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For reference, I completed the game on ‘Very Hard’ difficulty. I first started with ‘Hard’ but found it a bit too easy so switched after completing the first stage.

Since you can dodge and parry according to the beat, it’s easy to time both of these mechanics to escape enemy attacks unscathed.

As long as you know where an attack is coming from (and the game visually tells you this), all you have to do is avoid the attack. Since the dodge has invincible frames, you will be safe.

Sometimes enemies can throw off-beat attacks that surprise you, but once you’ve mastered the timing of these attacks, it becomes easily avoidable.

That said, I can see the game being extremely tough if you have no sense of rhythm.

While you can usually play the game as a typical hack-and-slash, you’re going to have a very difficult playthrough on anything above ‘Normal’ difficulty, as enemies dish out a lot more damage in ‘Hard’ and ‘Very Hard’ ‘ modes.

There is also the hardest difficulty, called ‘Rhythm Master’, which you can only unlock after completing the game once. I haven’t tried playing it yet, so it might be a challenge.

The game provides a training room where you can practice your combos and try to follow the beat, if you want to master the game mechanics.

A screenshot of the training room menu in the game Hi-Fi Rush

The training room is a great addition to the game for players who want to practice their rhythm and combos. (Screenshot: Tango Gameworks)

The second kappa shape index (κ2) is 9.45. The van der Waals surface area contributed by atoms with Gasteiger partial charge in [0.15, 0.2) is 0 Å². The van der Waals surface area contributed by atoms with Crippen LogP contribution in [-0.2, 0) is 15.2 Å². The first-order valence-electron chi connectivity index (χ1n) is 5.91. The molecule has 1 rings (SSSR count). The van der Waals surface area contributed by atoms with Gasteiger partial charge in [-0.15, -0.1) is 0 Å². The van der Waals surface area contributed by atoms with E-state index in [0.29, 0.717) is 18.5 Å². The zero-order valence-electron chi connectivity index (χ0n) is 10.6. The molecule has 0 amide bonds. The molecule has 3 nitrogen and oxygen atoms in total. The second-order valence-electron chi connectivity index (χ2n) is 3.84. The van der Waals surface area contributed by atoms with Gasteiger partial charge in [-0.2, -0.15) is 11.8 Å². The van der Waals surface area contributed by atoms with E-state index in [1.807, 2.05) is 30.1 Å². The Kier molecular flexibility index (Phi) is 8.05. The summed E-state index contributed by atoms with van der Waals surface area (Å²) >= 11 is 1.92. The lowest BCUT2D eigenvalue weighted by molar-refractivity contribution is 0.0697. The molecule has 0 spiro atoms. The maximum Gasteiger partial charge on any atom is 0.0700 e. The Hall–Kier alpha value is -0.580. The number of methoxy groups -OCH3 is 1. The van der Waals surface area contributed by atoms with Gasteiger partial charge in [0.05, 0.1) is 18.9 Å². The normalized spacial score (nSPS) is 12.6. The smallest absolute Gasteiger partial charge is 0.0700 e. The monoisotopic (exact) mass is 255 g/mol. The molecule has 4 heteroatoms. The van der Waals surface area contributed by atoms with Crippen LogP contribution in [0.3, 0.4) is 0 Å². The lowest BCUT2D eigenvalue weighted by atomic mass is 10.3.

You can upgrade your character like Dante and Bayonetta from their respective series by purchasing moves, upgrades, health bars and special moves. The game even has energy tanks much like Capcom’s Mega Man series.

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Hi-Fi Rush apparently takes a lot of inspiration from Capcom games, which I’m guessing is highly likely because Tango Gameworks’ founder, Shinji Mikami, used to come from Capcom.

Conclusion: Something fresh with a good cartoon feel on Saturday morning

Hi-Fi Rush brings something fresh to the action-adventure scene.

If you’re a fan of the genre, it’s definitely worth your time to experience the amazing work Tango Gameworks put into this game.

Even if you are not musically inclined, I think the game has the right tools to allow the player to learn the mechanics of the game, and just like playing an instrument, practice is always the key to getting good.

If you’re only playing the game for the story, then be prepared for a fun and campy ride.

It has every single anime and cartoon trope thrown into the mix, making some parts extremely nonsensical, but still having a good Saturday morning cartoon feel.

Hi-Fi Rush is out now for purchase on Xbox Series X/S and PC.

If you’re an Xbox Game Pass subscriber, it’s included in your library of playable games.

Dominic loves technology and games. When he’s not busy water-cooling his computer parts, he does some pro wrestling.